Electric cars haven't caught on with the public yet, but Mundelein officials are preparing for the future by laying underground conduit that could be used for charging stations on the land where a new village hall is being built.
Mayor Steve Lentz proposed the installation, which will add $52,650 to the cost of the roughly $10 million construction project. More outdoor electrical outlets than originally planned will be added, too.
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Doing it before the building is constructed will cost less than waiting until later and tearing up a parking lot, he said.
"It's the perfect time to jump in and save some money in the long run, should (electric cars) become popular," Lentz said during Monday's village board meeting.
Owners of fully electric and hybrid autos would be able to charge their batteries at the stations, which resemble gasoline pumps. They would be located at parking-lot islands.
Officials haven't determined if motorists will have to pay to charge their cars.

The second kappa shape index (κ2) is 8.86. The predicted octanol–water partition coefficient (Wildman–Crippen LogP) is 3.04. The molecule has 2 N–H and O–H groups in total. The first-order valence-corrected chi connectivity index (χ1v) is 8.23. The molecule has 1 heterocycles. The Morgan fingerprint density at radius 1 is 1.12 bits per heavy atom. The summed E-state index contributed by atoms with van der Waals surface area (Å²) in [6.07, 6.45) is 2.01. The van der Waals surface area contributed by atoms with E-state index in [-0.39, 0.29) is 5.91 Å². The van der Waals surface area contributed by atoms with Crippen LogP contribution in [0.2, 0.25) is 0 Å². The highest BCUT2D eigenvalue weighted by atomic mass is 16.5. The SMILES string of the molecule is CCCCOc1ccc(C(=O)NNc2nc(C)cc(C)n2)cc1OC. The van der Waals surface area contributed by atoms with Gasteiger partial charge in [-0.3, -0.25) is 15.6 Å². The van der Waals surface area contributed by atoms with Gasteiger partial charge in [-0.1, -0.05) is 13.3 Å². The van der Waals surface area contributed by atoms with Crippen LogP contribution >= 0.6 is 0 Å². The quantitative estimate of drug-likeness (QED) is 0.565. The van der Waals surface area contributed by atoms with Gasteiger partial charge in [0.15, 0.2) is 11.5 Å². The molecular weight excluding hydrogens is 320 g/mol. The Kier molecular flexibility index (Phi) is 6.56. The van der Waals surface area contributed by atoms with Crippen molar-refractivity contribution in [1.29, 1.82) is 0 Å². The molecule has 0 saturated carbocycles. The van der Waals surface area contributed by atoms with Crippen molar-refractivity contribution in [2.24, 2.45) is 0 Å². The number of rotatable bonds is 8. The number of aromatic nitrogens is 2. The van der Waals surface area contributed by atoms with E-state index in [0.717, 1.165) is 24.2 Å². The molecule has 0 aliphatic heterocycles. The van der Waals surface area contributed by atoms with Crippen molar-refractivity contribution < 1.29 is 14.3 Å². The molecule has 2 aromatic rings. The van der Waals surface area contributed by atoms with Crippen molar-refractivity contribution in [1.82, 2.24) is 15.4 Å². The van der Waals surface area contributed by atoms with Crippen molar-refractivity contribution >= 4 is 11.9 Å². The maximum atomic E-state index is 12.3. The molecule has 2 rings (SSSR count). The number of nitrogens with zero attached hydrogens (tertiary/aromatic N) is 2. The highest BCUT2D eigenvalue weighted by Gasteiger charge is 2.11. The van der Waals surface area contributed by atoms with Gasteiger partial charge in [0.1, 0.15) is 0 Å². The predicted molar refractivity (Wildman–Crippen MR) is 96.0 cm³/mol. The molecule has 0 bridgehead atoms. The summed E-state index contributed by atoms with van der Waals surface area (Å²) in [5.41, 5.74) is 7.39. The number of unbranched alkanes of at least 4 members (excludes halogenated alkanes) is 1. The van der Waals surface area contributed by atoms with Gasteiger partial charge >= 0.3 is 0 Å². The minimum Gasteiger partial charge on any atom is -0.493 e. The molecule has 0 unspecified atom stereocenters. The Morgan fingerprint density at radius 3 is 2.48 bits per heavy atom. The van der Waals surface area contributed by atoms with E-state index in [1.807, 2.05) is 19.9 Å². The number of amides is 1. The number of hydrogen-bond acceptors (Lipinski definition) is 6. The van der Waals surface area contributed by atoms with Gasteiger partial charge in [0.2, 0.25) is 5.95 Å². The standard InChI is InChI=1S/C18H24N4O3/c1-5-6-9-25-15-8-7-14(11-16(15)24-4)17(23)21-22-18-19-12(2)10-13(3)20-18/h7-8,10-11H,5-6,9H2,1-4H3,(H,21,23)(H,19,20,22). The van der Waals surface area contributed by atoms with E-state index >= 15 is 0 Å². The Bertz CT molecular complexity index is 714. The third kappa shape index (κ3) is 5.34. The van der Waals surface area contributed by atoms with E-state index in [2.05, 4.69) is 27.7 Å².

The two-story village hall eventually will stand on the 200 block of East Hawley Street, just northwest of the town's Metra commuter station.
The building should be completed in June 2014.
A Vernon Hills firm called Weston Solutions has overseen the project. As part of the town's deal with Weston, the company will move into offices on the second floor of the building when the structure is complete.
Rent payments from Weston will help pay back construction costs.
Although approved unanimously, the charging-station proposal raised a few questions from village trustees Monday.
Trustee Ed Sullivan asked if the parking spots equipped with the charging stations will be reserved for electric cars.
Trustee Ray Semple mentioned that he'd read auto manufacturers don't have universally accepted charging equipment.
Public charging stations operate in Chicago, Atlanta, Miami and other cities around the country. Walgreens stores are common sites.
In the Chicago suburbs, stations exist in Arlington Heights, Palatine, Schaumburg, Lincolnshire and other towns.
Since charging a car can take hours, some merchants and municipal planners see free charging stations as a way to encourage people to spend time at a particular store or in a downtown business district.
One of the nation's biggest charging-station installations is at the Denver International Airport. Fliers are encouraged to charge their cars in parking garages during trips.
Ten new stations are being added there this fall.